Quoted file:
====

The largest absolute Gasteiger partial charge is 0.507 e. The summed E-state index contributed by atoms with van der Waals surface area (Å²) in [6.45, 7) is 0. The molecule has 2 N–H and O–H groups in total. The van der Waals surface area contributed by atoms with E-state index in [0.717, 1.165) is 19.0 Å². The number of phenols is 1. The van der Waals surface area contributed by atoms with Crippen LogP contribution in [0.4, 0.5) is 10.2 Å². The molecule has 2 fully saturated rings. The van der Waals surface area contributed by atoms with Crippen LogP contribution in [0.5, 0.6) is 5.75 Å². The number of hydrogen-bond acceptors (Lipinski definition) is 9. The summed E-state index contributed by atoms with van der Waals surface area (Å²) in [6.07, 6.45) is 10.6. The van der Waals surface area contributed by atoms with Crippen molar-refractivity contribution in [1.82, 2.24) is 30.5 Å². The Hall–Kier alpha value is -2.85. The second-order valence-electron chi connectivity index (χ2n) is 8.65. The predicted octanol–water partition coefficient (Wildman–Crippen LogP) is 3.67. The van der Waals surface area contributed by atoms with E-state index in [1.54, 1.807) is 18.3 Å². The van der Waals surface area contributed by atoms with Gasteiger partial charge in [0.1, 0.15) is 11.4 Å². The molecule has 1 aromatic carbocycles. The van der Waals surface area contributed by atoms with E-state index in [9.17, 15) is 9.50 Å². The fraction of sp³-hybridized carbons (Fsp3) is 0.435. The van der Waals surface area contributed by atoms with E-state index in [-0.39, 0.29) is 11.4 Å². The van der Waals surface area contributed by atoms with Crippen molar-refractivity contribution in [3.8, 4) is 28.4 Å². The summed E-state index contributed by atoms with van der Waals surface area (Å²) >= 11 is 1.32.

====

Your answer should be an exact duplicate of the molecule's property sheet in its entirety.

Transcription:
The largest absolute Gasteiger partial charge is 0.507 e. The summed E-state index contributed by atoms with van der Waals surface area (Å²) in [6.45, 7) is 0. The molecule has 2 N–H and O–H groups in total. The van der Waals surface area contributed by atoms with E-state index in [0.717, 1.165) is 19.0 Å². The number of phenols is 1. The van der Waals surface area contributed by atoms with Crippen LogP contribution in [0.4, 0.5) is 10.2 Å². The molecule has 2 fully saturated rings. The van der Waals surface area contributed by atoms with Crippen LogP contribution in [0.5, 0.6) is 5.75 Å². The number of hydrogen-bond acceptors (Lipinski definition) is 9. The summed E-state index contributed by atoms with van der Waals surface area (Å²) in [6.07, 6.45) is 10.6. The van der Waals surface area contributed by atoms with Crippen molar-refractivity contribution in [1.82, 2.24) is 30.5 Å². The Hall–Kier alpha value is -2.85. The second-order valence-electron chi connectivity index (χ2n) is 8.65. The predicted octanol–water partition coefficient (Wildman–Crippen LogP) is 3.67. The van der Waals surface area contributed by atoms with E-state index in [1.54, 1.807) is 18.3 Å². The van der Waals surface area contributed by atoms with Gasteiger partial charge in [0.1, 0.15) is 11.4 Å². The molecule has 1 aromatic carbocycles. The van der Waals surface area contributed by atoms with E-state index in [9.17, 15) is 9.50 Å². The fraction of sp³-hybridized carbons (Fsp3) is 0.435. The van der Waals surface area contributed by atoms with E-state index in [-0.39, 0.29) is 11.4 Å². The van der Waals surface area contributed by atoms with Crippen molar-refractivity contribution in [3.8, 4) is 28.4 Å². The summed E-state index contributed by atoms with van der Waals surface area (Å²) >= 11 is 1.32.